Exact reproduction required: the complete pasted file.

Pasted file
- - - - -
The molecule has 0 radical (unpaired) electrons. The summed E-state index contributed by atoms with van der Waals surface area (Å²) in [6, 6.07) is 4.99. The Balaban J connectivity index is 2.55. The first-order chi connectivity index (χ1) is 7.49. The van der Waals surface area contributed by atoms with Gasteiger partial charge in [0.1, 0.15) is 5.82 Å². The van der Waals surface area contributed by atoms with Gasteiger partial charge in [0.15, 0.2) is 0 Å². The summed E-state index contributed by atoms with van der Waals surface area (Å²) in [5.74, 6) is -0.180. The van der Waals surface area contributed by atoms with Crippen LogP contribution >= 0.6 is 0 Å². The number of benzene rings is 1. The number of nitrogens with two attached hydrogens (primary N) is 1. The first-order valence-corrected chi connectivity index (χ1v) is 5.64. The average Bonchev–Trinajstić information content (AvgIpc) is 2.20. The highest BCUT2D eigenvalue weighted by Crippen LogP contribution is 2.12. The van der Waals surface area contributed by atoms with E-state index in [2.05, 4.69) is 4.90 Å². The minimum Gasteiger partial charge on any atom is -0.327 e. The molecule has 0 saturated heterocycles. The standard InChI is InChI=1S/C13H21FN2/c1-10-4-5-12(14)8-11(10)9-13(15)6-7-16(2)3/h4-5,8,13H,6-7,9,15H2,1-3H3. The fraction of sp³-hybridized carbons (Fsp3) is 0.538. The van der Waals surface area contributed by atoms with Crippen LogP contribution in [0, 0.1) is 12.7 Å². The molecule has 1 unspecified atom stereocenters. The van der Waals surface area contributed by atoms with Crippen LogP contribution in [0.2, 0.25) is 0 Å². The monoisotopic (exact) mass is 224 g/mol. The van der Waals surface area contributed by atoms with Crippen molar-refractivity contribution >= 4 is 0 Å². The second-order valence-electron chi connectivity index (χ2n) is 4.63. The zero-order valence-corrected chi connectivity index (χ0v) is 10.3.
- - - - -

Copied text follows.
The molecule has 0 radical (unpaired) electrons. The summed E-state index contributed by atoms with van der Waals surface area (Å²) in [6, 6.07) is 4.99. The Balaban J connectivity index is 2.55. The first-order chi connectivity index (χ1) is 7.49. The van der Waals surface area contributed by atoms with Gasteiger partial charge in [0.1, 0.15) is 5.82 Å². The van der Waals surface area contributed by atoms with Gasteiger partial charge in [0.15, 0.2) is 0 Å². The summed E-state index contributed by atoms with van der Waals surface area (Å²) in [5.74, 6) is -0.180. The van der Waals surface area contributed by atoms with Crippen LogP contribution >= 0.6 is 0 Å². The number of benzene rings is 1. The number of nitrogens with two attached hydrogens (primary N) is 1. The first-order valence-corrected chi connectivity index (χ1v) is 5.64. The average Bonchev–Trinajstić information content (AvgIpc) is 2.20. The highest BCUT2D eigenvalue weighted by Crippen LogP contribution is 2.12. The van der Waals surface area contributed by atoms with E-state index in [2.05, 4.69) is 4.90 Å². The minimum Gasteiger partial charge on any atom is -0.327 e. The molecule has 0 saturated heterocycles. The standard InChI is InChI=1S/C13H21FN2/c1-10-4-5-12(14)8-11(10)9-13(15)6-7-16(2)3/h4-5,8,13H,6-7,9,15H2,1-3H3. The fraction of sp³-hybridized carbons (Fsp3) is 0.538. The van der Waals surface area contributed by atoms with Crippen LogP contribution in [0, 0.1) is 12.7 Å². The molecule has 1 unspecified atom stereocenters. The van der Waals surface area contributed by atoms with Crippen LogP contribution in [0.2, 0.25) is 0 Å². The monoisotopic (exact) mass is 224 g/mol. The van der Waals surface area contributed by atoms with Crippen molar-refractivity contribution >= 4 is 0 Å². The second-order valence-electron chi connectivity index (χ2n) is 4.63. The zero-order valence-corrected chi connectivity index (χ0v) is 10.3.